Figure 2. Visualization of a system that is externally forced towards tipping, along with an early warning signal of the impending tipping point. 2a. The evolution of the system’s potential well (from blue to purple to red) indicates a shallowing of the left-hand state. 2b. This shallowing eventually causes a tipping point in the system. 2c. The scatter plots depict the increasing lag 1 autocorrelation in the colored regions of the time series. 2d. The time series of the autoregressive model $$AR(1)$$ is calculated on a moving window. Colored points depict the individual $$AR(1)$$ values from each scatter plot. Figure courtesy of Chris Boulton.
Here, $$\eta(t)$$ is additive white noise (the aforementioned short-term weather effects). Close to equilibrium (at the bottom of the well), we can approximate the system as a quadratic function: $$U(x)\approx\frac{-\lambda x^2}{2}.$$ The system’s leading eigenvalue $$\lambda$$ is directly linked to its negative restoring feedbacks, and it approaches $$0$$ from below as the system moves towards the tipping point. When we discretize the system into time steps of $$\Delta t$$, it becomes an autoregressive process with lag-$$n$$ autocorrelation function

$AR(n)=e^{n\lambda \Delta t}$

and variance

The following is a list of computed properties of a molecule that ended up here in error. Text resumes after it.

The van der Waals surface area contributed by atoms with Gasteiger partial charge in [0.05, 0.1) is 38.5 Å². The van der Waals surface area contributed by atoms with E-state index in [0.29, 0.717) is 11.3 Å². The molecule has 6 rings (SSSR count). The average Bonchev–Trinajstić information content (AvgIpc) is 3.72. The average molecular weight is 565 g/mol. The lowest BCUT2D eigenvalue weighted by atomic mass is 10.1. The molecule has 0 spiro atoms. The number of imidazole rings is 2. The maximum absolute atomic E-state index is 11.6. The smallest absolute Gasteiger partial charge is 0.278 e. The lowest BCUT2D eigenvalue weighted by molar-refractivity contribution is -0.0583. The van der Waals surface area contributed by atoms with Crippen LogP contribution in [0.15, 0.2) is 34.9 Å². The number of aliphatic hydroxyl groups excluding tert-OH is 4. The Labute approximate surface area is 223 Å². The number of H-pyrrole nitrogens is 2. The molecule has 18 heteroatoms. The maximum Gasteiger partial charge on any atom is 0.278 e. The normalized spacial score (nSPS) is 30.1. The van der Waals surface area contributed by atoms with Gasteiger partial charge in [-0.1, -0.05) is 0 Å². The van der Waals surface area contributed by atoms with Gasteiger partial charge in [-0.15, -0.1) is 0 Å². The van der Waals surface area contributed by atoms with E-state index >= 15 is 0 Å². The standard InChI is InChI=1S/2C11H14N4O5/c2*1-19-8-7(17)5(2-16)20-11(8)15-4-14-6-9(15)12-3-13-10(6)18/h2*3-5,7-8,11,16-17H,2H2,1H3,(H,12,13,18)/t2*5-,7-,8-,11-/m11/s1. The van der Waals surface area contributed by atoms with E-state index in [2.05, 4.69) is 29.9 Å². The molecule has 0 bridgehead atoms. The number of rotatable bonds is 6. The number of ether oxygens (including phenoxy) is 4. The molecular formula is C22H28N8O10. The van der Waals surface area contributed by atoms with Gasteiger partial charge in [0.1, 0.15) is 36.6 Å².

$\textrm{var}(\Delta x)= \frac{\sigma^2}{1-e^{2\lambda \Delta t}} \approx -\frac{\sigma^2}{e^{2 \lambda \Delta t}}.$

As resilience is lost and $$\lambda$$ increases towards $$0$$ from below, both $$AR(1)$$ and variance are expected to increase. To put it simply, an increase in $$AR(1)$$ suggests that as CSD occurs over time, the previous time point becomes more similar to the present one. Variance also increases as time passes because the restoring feedbacks weaken and the system can sample more of the surrounding area. We use these indicators as EWS and measure them on a sliding window across a time series of the system in question. Doing so provides a time series of the EWS indicator, which helps us determine the significance of its increase. A significant rise in this indicator suggests that the system is losing resilience and approaching a tipping point.